Heat can be regulated by partially covering the hole at the bottom. A flat stone or sheet of metal can be placed across the top which can act as a grill for cooking and drying but make sure that you leave some of the chimney hole exposed for the smoke to escape. If you put some thought into the design and build it a bit larger, you can build the stove with a metal box (empty ammunition box or something from a wreckage) in the back which can be used as an oven. You will need to lay a bed of straight green twigs on the bottom of the oven though to keep any food from resting directly on the metal as this will cause the food to burn.

Be careful when choosing stones. Wet stones which are cracked, can have a tenancy to explode when exposed to a lot of heat. Sometimes you can’t see a crack but when tapped they can make a sound which indicates that they are not so solid. It always pays to check this when using river stones.

Trench Fire
Trench fires are excellent in windy conditions as the fire is below ground level and out of the wind. This type of fire is good when fuel is in short supply. Dig a trench about 1ft x 3ft and about 1.5ft deep. Lining the bottom will make the fire more efficient. light your fire on top of the stones and as the fire burns down it will heat the stones and create a good cooking fire. Forked sticks can be driven into the ground, either side of the trench and a cross piece suspended between them which can hold a billy.

Hobo Stove
If you have a can large enough to light a fire in, you almost have yourself a hobo stove. Turn the can upside down and punch some air holes around the base. Cut a square piece out of the side, large enough to be able to apply fuel through, but leave one side of the square in tact so that you can bend it like a hinge. Place this over a fire and congratulations, you now have a hobo stove which you can cook on the top of.

Star Fire
The star fire is especially good for conserving fuel as you can regulate the the rate at which the fuel is consumed, simply by either pulling the fuel apart or pushing it together. This type of fire is also good for cooking as the beat can be regulated in the same way.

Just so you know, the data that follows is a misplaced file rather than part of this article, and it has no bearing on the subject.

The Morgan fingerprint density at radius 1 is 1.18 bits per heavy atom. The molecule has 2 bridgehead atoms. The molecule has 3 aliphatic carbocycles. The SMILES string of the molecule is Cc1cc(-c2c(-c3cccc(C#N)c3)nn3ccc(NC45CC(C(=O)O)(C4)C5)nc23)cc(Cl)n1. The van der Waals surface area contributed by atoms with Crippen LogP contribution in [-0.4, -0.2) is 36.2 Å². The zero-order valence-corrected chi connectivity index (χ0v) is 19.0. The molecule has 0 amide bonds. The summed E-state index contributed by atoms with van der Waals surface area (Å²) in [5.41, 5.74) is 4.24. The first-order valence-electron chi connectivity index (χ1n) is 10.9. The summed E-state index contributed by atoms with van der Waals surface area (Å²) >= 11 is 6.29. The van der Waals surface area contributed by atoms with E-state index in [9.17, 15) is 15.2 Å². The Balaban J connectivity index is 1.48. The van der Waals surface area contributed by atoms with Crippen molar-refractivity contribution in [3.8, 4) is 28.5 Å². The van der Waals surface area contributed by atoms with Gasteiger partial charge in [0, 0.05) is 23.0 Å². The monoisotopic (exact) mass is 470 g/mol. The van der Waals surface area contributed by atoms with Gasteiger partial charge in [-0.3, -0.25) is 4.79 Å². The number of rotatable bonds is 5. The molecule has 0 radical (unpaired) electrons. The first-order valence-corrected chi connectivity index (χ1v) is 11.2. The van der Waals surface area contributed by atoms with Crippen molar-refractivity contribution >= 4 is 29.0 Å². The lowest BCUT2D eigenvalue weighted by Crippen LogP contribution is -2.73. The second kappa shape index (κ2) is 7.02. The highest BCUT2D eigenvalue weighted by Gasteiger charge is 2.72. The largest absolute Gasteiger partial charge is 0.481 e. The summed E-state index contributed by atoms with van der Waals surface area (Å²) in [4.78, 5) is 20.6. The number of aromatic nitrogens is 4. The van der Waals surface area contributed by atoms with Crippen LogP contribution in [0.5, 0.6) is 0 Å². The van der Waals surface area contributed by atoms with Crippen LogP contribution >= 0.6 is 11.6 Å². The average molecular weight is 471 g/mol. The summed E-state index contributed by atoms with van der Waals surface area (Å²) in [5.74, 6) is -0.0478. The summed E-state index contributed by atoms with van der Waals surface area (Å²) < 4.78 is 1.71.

Fires for Signaling

Signal fires should always be prepared and ready to light at a moments notice, whenever you are staying in one location for a period of time. You don’t want to pass up any opportunities to be rescued because you cant get a signal up in time.

Signal fires should be designed so that you get maximum acceleration once the fire is lit; therefore the fire will need to be able to consume loads of oxygen. Tripod based fires are very effective as signal fires. A good signal fire should consist of a base of very dry material and have a smoke producing material over that. Green vegetation or Rubber are both effective for producing smoke.

Signal fires should also be prepared in a well thought out position where they are going to be most visible to potential rescue parties. Remember to always keep your signal fire protected from excessive wind and rain and ensure that you have a way of lighting the fire close at hand. Don’t stray too far from your signal fire. If you happen to spot an opportunity for rescue, it may slip away before you have a chance to get back to the fire and light it. You really should prepare as many signal fires as you can to give yourself the best opportunity of being seen. Often what seems to be very visible up close can be almost impossible to see from afar.

Fire Lighting

Friction Methods

Fire Plow
Prepare a tinder bundle, then take a piece of softwood for a base and use tour knife to carve a shallow channel down its length. Take a piece of hardwood thinner than the base but thicker than your thumb. Hold the base with your foot and place a pinch of sand in the channel, then place one end of the hardwood plow into the base of the channel and rub it backwards and forwards along the channel while applying lite downward pressure. As the friction creates enough heat to cause a constant plume of smoke, increase the speed and intensity of the plowing until you have a glowing ember.

Very carefully tip the ember into your tinder bundle and gently blow on it until the tinder bundle is alight.

Fire Drill
This method uses the tip of a straight, dry, hardwood stick spun, backwards and forwards,like a drill in a notch in a dry, softwood base until the friction creates an ember which can be uses to ignite the tinder.